Tennessee Aquarium Contributed Image / National Geographic photographer Joel Sartore visits town Feb. 4 to discuss his goal to photograph the 15,000 species of animals in zoos and aquariums world-wide.

Thanks to his award-winning images in the pages of National Geographic, most people probably know Joel Sartore as a photographer.

For the last 15 years, however, one of Sartore's career ambitions has more closely resembled the work of a lobbyist.

His clients? Basically all the animals on the planet.

"About 15 years ago ... I thought about concentrating my work going forward into a single project; an introduction to the world's biodiversity using studio portraits," Sartore said. "This gives all creatures an equal voice since there's no size comparison, and it allows us to see animals that we've never even heard of before."

He dubbed this undertaking "The Photo Ark." The aim of this collection of animal portraiture was to capture the beauty of the 15,000 species held in human care at zoos and aquariums around the world.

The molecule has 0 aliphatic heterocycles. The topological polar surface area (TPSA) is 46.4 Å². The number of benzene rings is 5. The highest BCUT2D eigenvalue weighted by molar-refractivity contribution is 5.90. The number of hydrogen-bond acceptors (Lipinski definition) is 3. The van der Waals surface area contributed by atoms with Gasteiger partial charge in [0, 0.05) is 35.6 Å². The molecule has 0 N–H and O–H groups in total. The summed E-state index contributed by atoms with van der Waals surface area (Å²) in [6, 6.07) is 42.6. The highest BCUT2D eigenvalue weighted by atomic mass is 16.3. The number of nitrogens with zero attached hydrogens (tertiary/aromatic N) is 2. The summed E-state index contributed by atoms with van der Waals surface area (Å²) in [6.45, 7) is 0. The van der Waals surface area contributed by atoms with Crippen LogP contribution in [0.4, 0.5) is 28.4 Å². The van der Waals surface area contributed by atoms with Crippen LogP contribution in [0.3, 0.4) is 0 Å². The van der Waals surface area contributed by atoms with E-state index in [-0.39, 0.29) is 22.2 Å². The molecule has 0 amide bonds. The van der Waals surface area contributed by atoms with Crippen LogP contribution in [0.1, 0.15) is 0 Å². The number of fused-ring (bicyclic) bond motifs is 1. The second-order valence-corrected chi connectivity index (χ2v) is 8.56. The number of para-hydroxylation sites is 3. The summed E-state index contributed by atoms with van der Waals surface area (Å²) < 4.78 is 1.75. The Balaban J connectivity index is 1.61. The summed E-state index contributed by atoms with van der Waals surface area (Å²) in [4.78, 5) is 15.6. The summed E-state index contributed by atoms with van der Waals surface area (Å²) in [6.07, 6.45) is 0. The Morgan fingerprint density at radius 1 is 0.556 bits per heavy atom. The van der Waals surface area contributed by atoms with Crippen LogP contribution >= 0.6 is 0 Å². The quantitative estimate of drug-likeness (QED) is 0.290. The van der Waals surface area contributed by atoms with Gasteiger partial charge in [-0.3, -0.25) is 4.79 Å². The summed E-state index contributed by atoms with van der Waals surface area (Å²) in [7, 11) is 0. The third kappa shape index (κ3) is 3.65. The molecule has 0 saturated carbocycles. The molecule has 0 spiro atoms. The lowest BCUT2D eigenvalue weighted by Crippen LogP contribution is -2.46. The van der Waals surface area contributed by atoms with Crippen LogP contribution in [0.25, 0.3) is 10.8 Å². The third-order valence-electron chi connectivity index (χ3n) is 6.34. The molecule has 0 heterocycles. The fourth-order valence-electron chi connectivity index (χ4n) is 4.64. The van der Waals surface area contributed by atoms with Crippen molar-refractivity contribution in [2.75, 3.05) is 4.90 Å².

For the past 15 years, Sartore has doggedly chipped away at the collection. To date, he has captured more than 50,000 images and videos representing more than 9,800 species. Even though "The Photo Ark" now comprises about 80% of all species in human care, it won't be complete until it's comprehensive, he says.

Sartore will return to the Tennessee Aquarium on Tuesday, Feb. 4, to continue his work documenting turtle and fish species and to give a discussion on his work. His presentation will take place from 6:30 to 8:30 p.m. in the Tennessee Aquarium Imax 3D Theater, 201 Chestnut St.

"[The Tennessee Aquarium has] been instrumental in building up the number of aquatic species in 'The Photo Ark,'" Sartore says.

The Aquarium has declared 2020 to be The Year of the Turtle in an effort to highlight the amazing diversity and adaptations of turtles, as well as the threats to their survival.

"I've photographed most of the world's turtle and tortoise species now for 'The Photo Ark' and can attest that many are really struggling," Sartore says. "Whether it's sea turtles consuming ocean plastics or freshwater turtles being caught for their meat, it's a tough time for them out there."

Sartore's presentation is open to the public. After the presentation, he will sign copies of "The Photo Ark."

Tickets are $15 for Aquarium members, $20 for nonmembers. Proceeds will help support the Tennessee Aquarium Conservation Institute's freshwater research and restoration initiatives.

To purchase tickets:


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